Environmental Science; the Next Step
Warner Pacific ADP
August 8, 2010
By addressing the changes needed in our society to confront future development and sustainability, we may be able to develop a plan of action; including a personal reflection on ways I will personally be using the information from this class in the future, and how it will affect my role as a steward of the environment.
Is it possible to have to truly “Green” product? Everything from new construction, to all natural hemp products has some type of impact on the environment. It is not possible to be no-impact; even products that claim to be low impact may not be as low as they claim.
The first thing that our society needs to change is the way in which we measure our impact on the environment. When consumers purchase products that are labeled as green, they think that they are helping to save our environment. This causes a false sense of security when average people try to do their part. A product that is labeled “Green” may be biodegradable, or made of all natural fibers. However, the process by which it was made still has some form of impact on the environment. In forms of waste, harvesting techniques, and manufacturing all products have some kind of negative effect on our environment.
The issue of measurement it paramount when evaluating how to respond to the growing concern for the world around us. Perhaps the world governments could agree on some standard form of measurement, although this is highly unlikely. It is more likely that local authorities will take their own view of what our impact should be, what it is, and if we need to make improvements. In other words, the standardization of measurement will not be solved world wide.
As we look to the future some of the most practical things we can do are already in place. Reducing, Reusing, and Recycling have been worked into us as Oregonians for a full generation now. These still remain the most viable way of lowering the impact we have as individuals on the environment. Using less, reusing what you have, and being responsible with how you dispose of waste have to play into every decision that we make as consumers. In recent history and even now there are movements to regulate how individuals achieve this level of responsibility. This choice of stewardship can not be mandated, it must be chosen. Regulations should be honed and refined to focus on the most egregious offenders in the corporate world. This would dramatically reduce our impact into our environment, and in a much faster way.
In the Portland Oregon area, the current push is to eliminate even outlaw plastic grocery bag, and charge a fee for paper. What is not being addressed is what these two changes could do for Oregonians. The first issue, the plastic bag, has not been full addressed by those presenting their wish to eliminate them fully. These bags are in fact, a petroleum product. They are derived from oil. What is not being explained is that the oil used in the byproduct of other processes. In short, by eliminating the production of these plastic bags the wasted oil will no longer have a use and will have to be disposed of in some other way.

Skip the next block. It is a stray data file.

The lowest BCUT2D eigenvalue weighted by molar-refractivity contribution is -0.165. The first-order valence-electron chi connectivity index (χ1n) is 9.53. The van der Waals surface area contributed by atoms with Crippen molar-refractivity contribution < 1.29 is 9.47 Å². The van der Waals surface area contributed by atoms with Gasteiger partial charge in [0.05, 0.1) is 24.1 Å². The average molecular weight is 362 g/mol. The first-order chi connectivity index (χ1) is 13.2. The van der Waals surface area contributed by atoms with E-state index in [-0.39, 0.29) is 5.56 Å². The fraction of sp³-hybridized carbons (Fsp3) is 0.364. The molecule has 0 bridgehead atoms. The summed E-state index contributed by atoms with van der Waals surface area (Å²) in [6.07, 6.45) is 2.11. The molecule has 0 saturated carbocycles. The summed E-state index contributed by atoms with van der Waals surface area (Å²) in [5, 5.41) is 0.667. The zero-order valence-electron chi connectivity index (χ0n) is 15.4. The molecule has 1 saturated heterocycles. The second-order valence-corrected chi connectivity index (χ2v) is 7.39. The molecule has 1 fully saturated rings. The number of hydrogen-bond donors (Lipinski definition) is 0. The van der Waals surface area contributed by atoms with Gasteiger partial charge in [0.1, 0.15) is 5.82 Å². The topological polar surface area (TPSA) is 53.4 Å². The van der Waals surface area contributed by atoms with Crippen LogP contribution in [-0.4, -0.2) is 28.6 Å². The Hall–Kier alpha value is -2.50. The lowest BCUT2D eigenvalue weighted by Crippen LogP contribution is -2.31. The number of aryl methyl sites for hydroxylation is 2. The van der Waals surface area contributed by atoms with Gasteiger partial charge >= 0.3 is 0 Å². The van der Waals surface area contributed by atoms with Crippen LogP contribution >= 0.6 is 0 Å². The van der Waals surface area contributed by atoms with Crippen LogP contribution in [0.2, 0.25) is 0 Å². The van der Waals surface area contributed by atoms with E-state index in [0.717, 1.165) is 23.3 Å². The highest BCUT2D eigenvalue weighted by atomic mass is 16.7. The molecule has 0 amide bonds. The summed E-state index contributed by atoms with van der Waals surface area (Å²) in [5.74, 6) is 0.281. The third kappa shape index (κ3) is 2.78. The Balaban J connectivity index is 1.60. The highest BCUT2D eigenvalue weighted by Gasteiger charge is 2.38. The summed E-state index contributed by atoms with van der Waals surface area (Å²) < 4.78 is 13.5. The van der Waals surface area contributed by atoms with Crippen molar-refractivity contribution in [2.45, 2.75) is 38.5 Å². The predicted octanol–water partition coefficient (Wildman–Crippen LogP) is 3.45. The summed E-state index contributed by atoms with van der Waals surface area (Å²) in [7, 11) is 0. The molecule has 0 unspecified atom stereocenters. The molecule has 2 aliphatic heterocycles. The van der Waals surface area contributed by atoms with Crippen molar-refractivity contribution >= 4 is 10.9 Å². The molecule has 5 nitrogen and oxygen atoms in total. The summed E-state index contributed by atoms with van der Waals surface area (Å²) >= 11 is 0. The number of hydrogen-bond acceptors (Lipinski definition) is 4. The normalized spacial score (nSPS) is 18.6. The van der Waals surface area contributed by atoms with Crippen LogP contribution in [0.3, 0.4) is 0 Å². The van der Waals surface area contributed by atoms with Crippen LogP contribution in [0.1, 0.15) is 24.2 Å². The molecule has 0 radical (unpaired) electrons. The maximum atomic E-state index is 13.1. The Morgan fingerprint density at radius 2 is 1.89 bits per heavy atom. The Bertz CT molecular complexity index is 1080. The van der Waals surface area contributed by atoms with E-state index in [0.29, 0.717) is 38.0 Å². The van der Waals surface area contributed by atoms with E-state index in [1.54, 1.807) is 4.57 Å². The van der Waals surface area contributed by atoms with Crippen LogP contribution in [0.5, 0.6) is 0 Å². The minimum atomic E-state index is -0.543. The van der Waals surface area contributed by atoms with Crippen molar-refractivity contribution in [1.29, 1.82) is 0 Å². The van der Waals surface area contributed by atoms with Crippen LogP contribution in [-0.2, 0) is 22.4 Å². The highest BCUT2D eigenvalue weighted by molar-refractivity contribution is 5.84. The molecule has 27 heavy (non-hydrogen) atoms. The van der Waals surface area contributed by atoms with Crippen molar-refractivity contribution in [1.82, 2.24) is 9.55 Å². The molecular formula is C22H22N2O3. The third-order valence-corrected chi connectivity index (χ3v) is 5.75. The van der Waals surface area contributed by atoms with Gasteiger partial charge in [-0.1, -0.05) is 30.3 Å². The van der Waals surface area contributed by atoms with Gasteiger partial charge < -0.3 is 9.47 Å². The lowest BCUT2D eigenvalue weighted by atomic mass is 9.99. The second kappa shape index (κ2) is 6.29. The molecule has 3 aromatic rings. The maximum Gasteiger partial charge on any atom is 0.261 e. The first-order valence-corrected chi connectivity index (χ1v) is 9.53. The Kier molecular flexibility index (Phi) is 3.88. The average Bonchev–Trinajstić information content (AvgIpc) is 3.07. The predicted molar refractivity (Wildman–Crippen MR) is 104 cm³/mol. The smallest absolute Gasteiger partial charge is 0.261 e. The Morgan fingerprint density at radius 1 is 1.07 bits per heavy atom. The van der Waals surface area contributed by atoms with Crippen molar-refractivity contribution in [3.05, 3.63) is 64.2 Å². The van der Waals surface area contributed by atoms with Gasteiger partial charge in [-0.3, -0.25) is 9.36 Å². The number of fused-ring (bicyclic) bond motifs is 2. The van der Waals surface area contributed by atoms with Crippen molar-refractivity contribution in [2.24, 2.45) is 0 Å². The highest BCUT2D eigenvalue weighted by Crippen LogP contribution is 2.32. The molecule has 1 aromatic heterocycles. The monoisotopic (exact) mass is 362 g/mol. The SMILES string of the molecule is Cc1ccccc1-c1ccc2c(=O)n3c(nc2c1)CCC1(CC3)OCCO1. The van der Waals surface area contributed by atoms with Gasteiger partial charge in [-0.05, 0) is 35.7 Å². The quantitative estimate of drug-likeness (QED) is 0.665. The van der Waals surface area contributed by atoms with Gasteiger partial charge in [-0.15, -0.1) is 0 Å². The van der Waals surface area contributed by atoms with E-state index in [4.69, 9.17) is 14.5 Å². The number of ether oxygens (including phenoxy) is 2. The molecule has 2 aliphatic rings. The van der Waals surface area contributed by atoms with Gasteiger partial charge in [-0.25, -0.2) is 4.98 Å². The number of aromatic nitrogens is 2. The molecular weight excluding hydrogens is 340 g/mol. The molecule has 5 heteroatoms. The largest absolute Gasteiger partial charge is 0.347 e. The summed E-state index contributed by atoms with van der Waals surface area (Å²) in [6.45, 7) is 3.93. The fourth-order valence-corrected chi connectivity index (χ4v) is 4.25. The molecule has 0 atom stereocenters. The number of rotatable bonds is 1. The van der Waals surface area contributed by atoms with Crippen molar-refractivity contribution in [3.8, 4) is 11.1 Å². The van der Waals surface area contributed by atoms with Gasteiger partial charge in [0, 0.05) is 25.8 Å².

No one is in love with plastic bags, they are not a very “green product”, but what else can we do with the byproduct? It is unclear what the ban could do. At the same time, charging for paper bags will only inflate the cost of groceries for most families. In our household we own a small army of reusable cloth bags for groceries. However, most shopping trips we forget to use them, we have spent the money and energy to purchase these cloth bags, and would potentially have to make multiple trips in our car to collect the forgotten bags…increasing our effect on the environment.
This one ban/regulation could back fire; it could also be extremely successful. The fact remains that this issue continues to be politically driven and not scientifically. This causes peoples emotions to be involved, not their brains.
On a personal note, as I continue my journey toward being a teacher, I have realized that this issue is far more complicated than I had originally thought. It will be my job to arm my students with the information that they need to make education choices in their lives. This process of educating to arm will allow me to help grow a population of good stewards. As a steward and Christian myself, I have held the belief that it is our responsibility to care for nature. In reality the only thing that we should hold more dearly is the stewardship and care of our fellow man including the body of Christ, his church.
In some cases, as a Christian, I may choose to help my fellow man at the cost of the environment. Only after measuring all of the potential outcomes of all choices can this agonizing decision be made.
Brennan, Scott & Withgott, Jay. Environment: The Science Behind the Stories Third Ed.